Def'n #5 however is broad enough to include every co-operative endeavour by humanity ever - and I find that a pretty useless definition!

    So to me when you say something is a conspiracy, yes, I immediately think you are talking about something that is illegal, unlawful, evil and generally undesirable and probably surreptitious.

    Why would you be bothered with conspiracies that are not these??
  28. George B

    George B Extinct but not forgotten Staff Member

    You have evidence of price fixing by the oil companies?? . . . The only cooperation I can prove is OPEC setting production ceilings to guarantee a minimum price base for their oil. . . .what is your evidence? . . . You don't think there is other manipulation going on like maybe oil futures speculation and spot oil prices being artificially manipulated so someone could get a windfall . . .?
  29. Mick West

    Mick West Administrator Staff Member

    At the risk of getting all lee-like, where did I say I thought they were price fixing? I just said

    Most of the action they take is lobbying. The misrepresentation is perhaps arguable, but I think that things like the following are pure spin, where on perspective is emphasized over another - where the goal is eventually to increase profits for Ken Cohen and his associates.

    There are many global factors that affect the crude oil market. But adding more supplies of crude oil to the global marketplace can help put downward pressure on the price of a barrel of oil. The United States has abundant supplies of oil, from the deep-water regions of the Gulf of Mexico to the tight oil resources throughout North Dakota and Montana. Combined with Canada’s oil resources (one of the largest in the world), North America has enormous potential to add new reliable supplies to the market. And, the U.S. has one of the largest and most advanced refinery systems in the world.But first, the oil needs to get to market. There, we’ve often seen economics trumped by politics – even as the U.S. economy remains weak. The recent moratorium in the Gulf of Mexico, as well as the decision to deny the permit for theKeystone XL pipeline from Canada to U.S. refineries, are just two examples of U.S. political decisions that serve to keep supplies out of the market.The economics behind a gallon of gas are pretty straightforward. It’s the policies behind access to U.S. energy resources that are less certain – but critical to our energy future.​

    Everything there is correct (except for the economics being simple, since as he notes, "there are many global factors that affect the crude oil market."), but is it an honest assessment of what's best for America, or a push for more oil revenue?
  30. George B

    George B Extinct but not forgotten Staff Member

    So do you think there is a "Conspiracy" to raise oil profit for the few or to push society into less oil dependent status. . . .?
  31. Mick West

    Mick West Administrator Staff Member

    I think that many of the "the few" want to raise oil profits, and they take actions towards that end. They do not do these things entirely in isolation. They often talk to each other. This all rises past the lowest dictionary level of conspiracy, and in some cases it likely rises to the level of "an unlawful plan by two or more persons, hatched in secret".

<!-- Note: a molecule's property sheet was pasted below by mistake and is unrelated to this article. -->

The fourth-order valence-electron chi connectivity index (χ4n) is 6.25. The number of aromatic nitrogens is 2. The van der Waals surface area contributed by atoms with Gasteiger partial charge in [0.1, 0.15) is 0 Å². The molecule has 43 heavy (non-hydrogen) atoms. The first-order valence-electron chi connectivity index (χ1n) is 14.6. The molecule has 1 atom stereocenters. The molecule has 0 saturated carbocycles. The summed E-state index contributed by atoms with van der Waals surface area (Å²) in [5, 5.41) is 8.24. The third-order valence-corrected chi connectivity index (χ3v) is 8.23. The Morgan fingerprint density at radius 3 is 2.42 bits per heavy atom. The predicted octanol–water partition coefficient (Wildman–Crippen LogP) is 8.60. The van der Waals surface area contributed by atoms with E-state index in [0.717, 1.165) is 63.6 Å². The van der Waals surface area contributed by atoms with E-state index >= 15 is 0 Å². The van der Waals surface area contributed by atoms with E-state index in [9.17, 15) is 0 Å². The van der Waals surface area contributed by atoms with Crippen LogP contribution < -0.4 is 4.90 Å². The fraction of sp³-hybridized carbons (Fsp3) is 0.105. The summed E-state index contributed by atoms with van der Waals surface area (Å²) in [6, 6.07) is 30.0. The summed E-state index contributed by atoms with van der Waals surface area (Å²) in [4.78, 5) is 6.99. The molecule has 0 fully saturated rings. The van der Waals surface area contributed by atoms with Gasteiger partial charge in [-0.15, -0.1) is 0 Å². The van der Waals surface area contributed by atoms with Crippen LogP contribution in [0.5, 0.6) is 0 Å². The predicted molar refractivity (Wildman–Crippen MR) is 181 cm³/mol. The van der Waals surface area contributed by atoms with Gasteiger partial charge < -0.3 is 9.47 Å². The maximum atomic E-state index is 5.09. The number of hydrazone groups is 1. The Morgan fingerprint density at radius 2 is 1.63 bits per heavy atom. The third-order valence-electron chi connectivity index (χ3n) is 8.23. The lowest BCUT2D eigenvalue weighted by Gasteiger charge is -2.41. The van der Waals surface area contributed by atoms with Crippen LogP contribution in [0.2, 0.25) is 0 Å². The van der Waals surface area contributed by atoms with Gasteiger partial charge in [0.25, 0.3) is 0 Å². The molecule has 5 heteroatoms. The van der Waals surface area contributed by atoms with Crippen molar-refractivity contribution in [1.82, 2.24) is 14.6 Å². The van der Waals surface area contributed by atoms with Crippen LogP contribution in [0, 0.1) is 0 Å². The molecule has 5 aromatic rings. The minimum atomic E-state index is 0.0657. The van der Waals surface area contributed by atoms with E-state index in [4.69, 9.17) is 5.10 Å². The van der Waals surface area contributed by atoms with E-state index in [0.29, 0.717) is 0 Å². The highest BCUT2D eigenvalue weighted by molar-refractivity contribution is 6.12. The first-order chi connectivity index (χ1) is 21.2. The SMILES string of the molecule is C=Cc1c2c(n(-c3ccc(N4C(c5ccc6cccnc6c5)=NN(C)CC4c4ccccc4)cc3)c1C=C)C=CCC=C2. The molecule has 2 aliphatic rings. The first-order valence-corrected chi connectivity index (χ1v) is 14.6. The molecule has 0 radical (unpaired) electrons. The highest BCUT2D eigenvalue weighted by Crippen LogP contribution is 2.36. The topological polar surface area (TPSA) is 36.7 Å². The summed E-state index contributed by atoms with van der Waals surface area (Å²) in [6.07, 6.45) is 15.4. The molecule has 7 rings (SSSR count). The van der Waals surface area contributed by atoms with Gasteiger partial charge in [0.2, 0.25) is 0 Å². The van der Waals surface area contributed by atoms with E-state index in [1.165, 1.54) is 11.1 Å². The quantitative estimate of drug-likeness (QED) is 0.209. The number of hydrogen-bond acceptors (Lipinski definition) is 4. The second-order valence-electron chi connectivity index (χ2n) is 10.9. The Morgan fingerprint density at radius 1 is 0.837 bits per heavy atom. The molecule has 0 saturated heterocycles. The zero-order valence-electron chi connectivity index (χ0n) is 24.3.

I think also there are many people who want society to be less oil dependent. They to take actions towards this goal. They often talk to each other. Some of them conspire at various dictionary levels.

    I think it's a mistake to talk about "a conspiracy", as the world is not comprise of "them" vs. "us", or even a few groups. The world, and the world's elites, are comprise of individuals. Individuals do "conspire". I conspire, you conspire, they conspire, we all conspire.

    So to ask if there's conspiracy to raise oil profits, or decrease the incidence of cancer, or sell more whiskey, of win a game of football, or have less dolphins caught in nets, or stay in power, - that's redundant. If there's anything in the world that people want, then it's a natural and expected consequence that they will take actions to further their goal, and they will talk with people who share that same goal (or mutually beneficial goals), and they will not tell those opposed to that goal what is happening.

    It's far more productive to talk about specific actions. What happened? Why might it have happened? Is it illegal? Is it immoral? Is there something people should know about? Is there something claimed that is wrong? Is there information missing?

    Why did Ken Cohen write that article? Was it because that's what he believes? Was it a natural part of his job as an industry avocate? Was it part of a decades long plan to turn North America into a wildlife refuge? I think it's just a company doing business, adding normal spin to further its goals.
  32. firepilot

    firepilot New Member

    Isnt that what every company does, they try to increase their profits? Thats what a company exists for, to generate more revenue than expenses. I do not know of any company trying to lessen their profit, or to not make a profit.

    And I disagree with the terminology of "the few". These are publicly traded companies, with shareholders. Apple, Google and Facebook probably have more profits and higher margins. Maybe Apples new iPad, is just a ploy to increase company profits for the few.
  33. Mick West

    Mick West Administrator Staff Member

  34. George B

    George B Extinct but not forgotten Staff Member

  35. Mick West

    Mick West Administrator Staff Member